The Special Administrative Board (SAB) overseeing St. Louis Public Schools has approved a school improvement plan intended to serve as a blueprint for earning back full accreditation for the district.
The plan developed by Superintendent Kelvin Adams divides schools into four tiers based on academic performance and lays out the five overarching goals listed below.
- Align classroom instruction with new "Common Core" standards and build a stronger support system for struggling middle- and high-school students.
- Monitor student data systematically and then make sure that information makes its way into classroom instruction.
- Identify effective styles of instruction and provide regular and constructive feedback to educators.
- Ensure that schools are welcoming places and better engage families.
- Make sure that all students are prepared for kindergarten.
It tightens central office oversight and funnels $6.4 million toward the 18 lowest performing schools in a tier called the Superintendent Zone. The money will pay for a collection of initiatives aimed at increasing student success, including added social workers, focused tutoring and teacher training. The plan will also explore a model in which partnerships with outside groups like the local chapter of the American Federation of Teachers, United Way and Big Brothers Big Sisters help provide added services to at-risk students at one or more schools.
“So, unlike other plans where we try to tackle the entire district, every school that’s doing well, every school that’s doing poorly, and we don’t necessarily concentrate our resources,” Adams said. “I think it’s a little different because we’re concentrating our resources to the greatest need. I think that’s really it.”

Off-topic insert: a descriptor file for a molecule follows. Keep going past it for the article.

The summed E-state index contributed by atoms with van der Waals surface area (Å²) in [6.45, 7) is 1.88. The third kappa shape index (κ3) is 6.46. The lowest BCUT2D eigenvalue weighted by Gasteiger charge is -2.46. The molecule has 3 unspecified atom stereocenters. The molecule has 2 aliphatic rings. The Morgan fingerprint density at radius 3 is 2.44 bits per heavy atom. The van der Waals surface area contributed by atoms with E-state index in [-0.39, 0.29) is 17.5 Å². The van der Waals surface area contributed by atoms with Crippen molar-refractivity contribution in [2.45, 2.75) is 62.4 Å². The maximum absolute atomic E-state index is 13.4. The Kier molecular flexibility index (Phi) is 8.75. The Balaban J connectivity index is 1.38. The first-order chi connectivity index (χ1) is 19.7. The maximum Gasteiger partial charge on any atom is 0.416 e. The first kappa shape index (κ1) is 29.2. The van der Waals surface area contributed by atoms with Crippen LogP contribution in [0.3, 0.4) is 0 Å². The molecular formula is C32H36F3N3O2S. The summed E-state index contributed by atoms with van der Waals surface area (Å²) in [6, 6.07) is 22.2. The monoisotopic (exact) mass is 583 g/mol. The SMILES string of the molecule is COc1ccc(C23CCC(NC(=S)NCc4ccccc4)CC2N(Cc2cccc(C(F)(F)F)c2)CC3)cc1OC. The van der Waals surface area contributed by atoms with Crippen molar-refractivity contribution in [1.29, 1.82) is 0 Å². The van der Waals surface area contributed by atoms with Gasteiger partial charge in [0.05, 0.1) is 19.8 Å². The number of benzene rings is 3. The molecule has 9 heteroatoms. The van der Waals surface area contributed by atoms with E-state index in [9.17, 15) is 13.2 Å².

It includes an added emphasis on developing students’ social and emotional skills. And even though the SAB approved the plan, board member Richard Gaines reiterated that portions will continue to be evaluated, especially when it comes to partnerships with outside groups to provide student support.
“So that we are certain that they comport with the way and the direction of this school system over the next two years,” Gaines said.
Adams also said that he’ll go back to the board to approve a policy that standardizes the type of data collection and formatting the distict provides to external partners.
“We have to ask organizations to adapt to what we have and make what we have work in their situation,” said SAB President Rick Sullivan.
If one of the 18 low performing schools fails to make academic strides next school year, the district could bring in a nonprofit operator to take over operations during the 2015-16 school year. That provision has dominated the public debate and drew criticism during public hearings.
“And we heard you loud and clear," Adams said. "We are going to be mindful that we go back to the table and have conversations with the community if this occurs and when this might occur.”